Draw and plot graphs using Julia

Learn how to use four packages developed in the Julia programming language to generate plots

Julia is a programming language for technical computing. It was designed and developed to address the requirements of high-performance numerical and scientific computing, and you can also develop general-purpose programs in Julia.

Julia tries to replace R, MATLAB, Octave and the NumPy module of Python in arithmetic computing by counting on its faster performance. The design and implementation of Julia is based on three principles: it has to be fast, expressive and a dynamic programming language. The core of Julia is written in C, but the rest is written in Julia itself!

On an Ubuntu or Debian system, you can install Julia by executing apt-get install julia as root, then check the installed version of Julia with julia –v. The Julia library provides libraries for linear algebra, random number generation, signal processing and string processing. We will present four Julia packages used for drawing and plotting.

1. The Julia shell

Using Julia, you are mainly going to interact with the Julia shell that you can execute by just typing julia. The Julia shell is the best place to discover the language and try to understand its various features. You can exit the Julia shell by pressing Ctrl+D or by typing quit().

As most of the presented packages need a graphical user interface, you might need to execute the next command as root before continuing, in order to install some of the libraries that are required:

  # apt-get install libcairo2-dev libpango1.0-dev

  zlib1g-dev tk-dev tcl-dev

2. Install a Julia package

Plotting functionality isn’t included within the core Julia system. To add plotting functionality you will need to install external Julia packages. Therefore, before doing any plotting in Julia, you will need to use its package management commands to install a package. You only need to do this once for a given computer and it will then be installed and available for all future sessions and users.

The Pkg.add() command installs a new package, whereas the Pkg.rm() command deletes an existing package.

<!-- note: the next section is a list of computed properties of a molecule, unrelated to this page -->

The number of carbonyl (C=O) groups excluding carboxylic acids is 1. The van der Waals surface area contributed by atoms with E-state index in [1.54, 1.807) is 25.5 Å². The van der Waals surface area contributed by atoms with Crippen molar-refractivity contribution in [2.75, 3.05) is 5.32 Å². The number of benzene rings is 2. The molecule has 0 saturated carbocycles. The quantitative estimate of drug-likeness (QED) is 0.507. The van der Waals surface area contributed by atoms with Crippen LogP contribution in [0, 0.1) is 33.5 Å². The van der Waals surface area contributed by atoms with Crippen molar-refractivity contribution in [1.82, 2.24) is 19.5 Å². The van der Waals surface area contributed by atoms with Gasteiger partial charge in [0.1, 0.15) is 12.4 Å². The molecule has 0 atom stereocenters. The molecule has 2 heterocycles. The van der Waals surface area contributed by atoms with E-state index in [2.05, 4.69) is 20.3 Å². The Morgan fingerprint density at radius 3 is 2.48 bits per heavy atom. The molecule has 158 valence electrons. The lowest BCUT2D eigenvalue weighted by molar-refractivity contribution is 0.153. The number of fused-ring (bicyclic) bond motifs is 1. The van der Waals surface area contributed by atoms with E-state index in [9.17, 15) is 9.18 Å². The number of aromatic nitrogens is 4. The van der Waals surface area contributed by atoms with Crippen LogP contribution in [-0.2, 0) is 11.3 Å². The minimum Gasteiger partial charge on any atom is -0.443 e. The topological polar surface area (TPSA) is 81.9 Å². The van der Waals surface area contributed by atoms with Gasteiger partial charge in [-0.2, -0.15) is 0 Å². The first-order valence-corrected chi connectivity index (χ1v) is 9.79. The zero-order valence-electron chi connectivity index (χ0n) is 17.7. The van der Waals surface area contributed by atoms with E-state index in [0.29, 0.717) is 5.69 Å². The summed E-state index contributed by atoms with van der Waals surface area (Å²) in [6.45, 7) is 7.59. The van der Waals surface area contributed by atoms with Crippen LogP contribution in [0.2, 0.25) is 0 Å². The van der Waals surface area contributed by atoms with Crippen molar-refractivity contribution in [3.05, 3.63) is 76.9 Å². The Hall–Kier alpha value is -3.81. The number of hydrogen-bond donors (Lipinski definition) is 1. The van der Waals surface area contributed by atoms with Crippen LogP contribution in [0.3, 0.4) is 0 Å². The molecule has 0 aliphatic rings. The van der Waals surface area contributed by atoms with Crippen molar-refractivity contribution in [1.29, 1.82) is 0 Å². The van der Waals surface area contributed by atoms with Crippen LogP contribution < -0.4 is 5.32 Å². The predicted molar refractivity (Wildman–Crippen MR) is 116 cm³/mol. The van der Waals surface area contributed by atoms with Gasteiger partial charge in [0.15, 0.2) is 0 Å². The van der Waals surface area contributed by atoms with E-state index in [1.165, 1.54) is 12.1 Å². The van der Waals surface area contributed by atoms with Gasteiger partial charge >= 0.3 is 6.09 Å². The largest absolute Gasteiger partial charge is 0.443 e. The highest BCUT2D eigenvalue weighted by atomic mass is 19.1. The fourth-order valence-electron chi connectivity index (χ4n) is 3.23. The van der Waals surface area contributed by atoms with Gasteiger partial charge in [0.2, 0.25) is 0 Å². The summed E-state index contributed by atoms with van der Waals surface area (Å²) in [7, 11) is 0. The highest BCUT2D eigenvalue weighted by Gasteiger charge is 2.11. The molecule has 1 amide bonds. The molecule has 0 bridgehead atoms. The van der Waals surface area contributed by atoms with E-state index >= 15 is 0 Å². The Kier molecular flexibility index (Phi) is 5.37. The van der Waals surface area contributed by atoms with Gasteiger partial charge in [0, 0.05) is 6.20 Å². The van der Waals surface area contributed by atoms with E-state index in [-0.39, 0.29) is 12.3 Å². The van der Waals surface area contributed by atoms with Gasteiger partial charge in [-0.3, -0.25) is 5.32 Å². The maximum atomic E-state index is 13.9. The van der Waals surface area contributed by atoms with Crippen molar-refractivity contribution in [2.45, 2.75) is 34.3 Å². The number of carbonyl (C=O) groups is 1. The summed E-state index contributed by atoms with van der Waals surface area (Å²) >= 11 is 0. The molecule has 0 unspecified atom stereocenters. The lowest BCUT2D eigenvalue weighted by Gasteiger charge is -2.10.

3. The TextPlots package

TextPlots is a simple plotting library that generates terminal plots using Braille characters. It enables you to plot any continuous real-valued function or any collection of data points to choose.

As all packages define and use a function that is called plot(), if you try to load another package when the TextPlots package is already loaded, you will get the following warning message shown on-screen:

Warning: using Winston.plot in module Main conflicts with an existing identifier.

4. The Winston package

Winston is a handy and easy-to-use Julia package. Apart from the plot() command that is used for plotting, Winston offers the oplot() command that lets you add objects into existing plots.

If you only want to do basic drawing, then you should start experimenting with Winston. If not, the next two packages are more advanced but have a steeper learning curve.

04 installWinston

5. The PyPlot package

This package provides a Julia interface to the Matplotlib plotting library from Python, and specifically to the matplotlib.pyplot module. As a consequence, you will need to have the Python Matplotlib library installed on your machine in order to use PyPlot. If you don’t then you’ll get an error message after executing the using PyPlot command in the Julia shell. The good thing is that PyPlot works with little or no overhead because arrays are passed without making a copy.